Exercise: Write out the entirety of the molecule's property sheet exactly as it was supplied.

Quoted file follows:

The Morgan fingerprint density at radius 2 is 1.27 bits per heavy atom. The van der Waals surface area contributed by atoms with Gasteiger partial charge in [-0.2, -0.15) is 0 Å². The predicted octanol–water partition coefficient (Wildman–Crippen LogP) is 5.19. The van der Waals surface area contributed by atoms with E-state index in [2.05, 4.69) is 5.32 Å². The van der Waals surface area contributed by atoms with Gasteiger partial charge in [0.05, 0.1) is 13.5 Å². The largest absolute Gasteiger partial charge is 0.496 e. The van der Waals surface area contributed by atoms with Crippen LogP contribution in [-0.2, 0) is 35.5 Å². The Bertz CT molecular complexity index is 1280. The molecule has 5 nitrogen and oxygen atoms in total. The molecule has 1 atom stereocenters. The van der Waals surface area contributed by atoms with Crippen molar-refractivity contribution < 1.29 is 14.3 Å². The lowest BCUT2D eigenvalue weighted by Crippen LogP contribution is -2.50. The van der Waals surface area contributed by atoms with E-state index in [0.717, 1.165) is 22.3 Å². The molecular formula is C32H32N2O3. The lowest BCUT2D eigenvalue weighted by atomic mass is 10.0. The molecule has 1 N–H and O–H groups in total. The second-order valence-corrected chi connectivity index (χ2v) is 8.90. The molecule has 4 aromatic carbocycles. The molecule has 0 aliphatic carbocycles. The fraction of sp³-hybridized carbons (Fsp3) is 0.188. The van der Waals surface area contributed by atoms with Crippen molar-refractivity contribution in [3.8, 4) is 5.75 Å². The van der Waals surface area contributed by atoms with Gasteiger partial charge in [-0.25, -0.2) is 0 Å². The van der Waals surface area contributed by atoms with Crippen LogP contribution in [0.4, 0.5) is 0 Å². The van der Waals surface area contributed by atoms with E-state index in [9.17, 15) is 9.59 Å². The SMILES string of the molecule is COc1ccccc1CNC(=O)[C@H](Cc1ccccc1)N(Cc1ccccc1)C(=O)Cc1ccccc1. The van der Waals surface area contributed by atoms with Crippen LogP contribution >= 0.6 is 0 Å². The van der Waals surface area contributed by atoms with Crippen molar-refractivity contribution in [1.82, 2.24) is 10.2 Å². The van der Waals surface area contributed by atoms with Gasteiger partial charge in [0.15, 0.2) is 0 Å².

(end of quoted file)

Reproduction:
The Morgan fingerprint density at radius 2 is 1.27 bits per heavy atom. The van der Waals surface area contributed by atoms with Gasteiger partial charge in [-0.2, -0.15) is 0 Å². The predicted octanol–water partition coefficient (Wildman–Crippen LogP) is 5.19. The van der Waals surface area contributed by atoms with E-state index in [2.05, 4.69) is 5.32 Å². The van der Waals surface area contributed by atoms with Gasteiger partial charge in [0.05, 0.1) is 13.5 Å². The largest absolute Gasteiger partial charge is 0.496 e. The van der Waals surface area contributed by atoms with Crippen LogP contribution in [-0.2, 0) is 35.5 Å². The Bertz CT molecular complexity index is 1280. The molecule has 5 nitrogen and oxygen atoms in total. The molecule has 1 atom stereocenters. The van der Waals surface area contributed by atoms with Crippen molar-refractivity contribution < 1.29 is 14.3 Å². The lowest BCUT2D eigenvalue weighted by Crippen LogP contribution is -2.50. The van der Waals surface area contributed by atoms with E-state index in [0.717, 1.165) is 22.3 Å². The molecular formula is C32H32N2O3. The lowest BCUT2D eigenvalue weighted by atomic mass is 10.0. The molecule has 1 N–H and O–H groups in total. The second-order valence-corrected chi connectivity index (χ2v) is 8.90. The molecule has 4 aromatic carbocycles. The molecule has 0 aliphatic carbocycles. The fraction of sp³-hybridized carbons (Fsp3) is 0.188. The van der Waals surface area contributed by atoms with Crippen molar-refractivity contribution in [3.8, 4) is 5.75 Å². The van der Waals surface area contributed by atoms with Gasteiger partial charge in [-0.25, -0.2) is 0 Å². The van der Waals surface area contributed by atoms with Crippen LogP contribution in [0.4, 0.5) is 0 Å². The van der Waals surface area contributed by atoms with E-state index in [9.17, 15) is 9.59 Å². The SMILES string of the molecule is COc1ccccc1CNC(=O)[C@H](Cc1ccccc1)N(Cc1ccccc1)C(=O)Cc1ccccc1. The van der Waals surface area contributed by atoms with Crippen LogP contribution >= 0.6 is 0 Å². The van der Waals surface area contributed by atoms with Crippen molar-refractivity contribution in [1.82, 2.24) is 10.2 Å². The van der Waals surface area contributed by atoms with Gasteiger partial charge in [0.15, 0.2) is 0 Å².